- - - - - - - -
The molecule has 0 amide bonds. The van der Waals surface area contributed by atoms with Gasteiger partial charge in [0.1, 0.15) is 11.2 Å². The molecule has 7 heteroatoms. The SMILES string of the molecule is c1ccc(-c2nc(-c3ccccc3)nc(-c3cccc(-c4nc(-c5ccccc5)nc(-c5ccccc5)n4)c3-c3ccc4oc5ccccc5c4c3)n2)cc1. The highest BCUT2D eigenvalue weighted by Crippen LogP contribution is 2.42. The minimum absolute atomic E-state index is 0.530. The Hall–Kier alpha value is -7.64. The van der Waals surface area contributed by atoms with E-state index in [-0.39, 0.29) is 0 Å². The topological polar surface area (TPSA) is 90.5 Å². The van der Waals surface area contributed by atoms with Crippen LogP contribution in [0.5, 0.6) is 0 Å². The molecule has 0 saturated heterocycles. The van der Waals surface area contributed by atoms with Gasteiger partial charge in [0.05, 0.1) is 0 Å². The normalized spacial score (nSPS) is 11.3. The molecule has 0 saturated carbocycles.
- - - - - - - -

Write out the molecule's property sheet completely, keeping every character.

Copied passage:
The molecule has 0 amide bonds. The van der Waals surface area contributed by atoms with Gasteiger partial charge in [0.1, 0.15) is 11.2 Å². The molecule has 7 heteroatoms. The SMILES string of the molecule is c1ccc(-c2nc(-c3ccccc3)nc(-c3cccc(-c4nc(-c5ccccc5)nc(-c5ccccc5)n4)c3-c3ccc4oc5ccccc5c4c3)n2)cc1. The highest BCUT2D eigenvalue weighted by Crippen LogP contribution is 2.42. The minimum absolute atomic E-state index is 0.530. The Hall–Kier alpha value is -7.64. The van der Waals surface area contributed by atoms with E-state index in [-0.39, 0.29) is 0 Å². The topological polar surface area (TPSA) is 90.5 Å². The van der Waals surface area contributed by atoms with Crippen LogP contribution in [0.5, 0.6) is 0 Å². The molecule has 0 saturated heterocycles. The van der Waals surface area contributed by atoms with Gasteiger partial charge in [0.05, 0.1) is 0 Å². The normalized spacial score (nSPS) is 11.3. The molecule has 0 saturated carbocycles.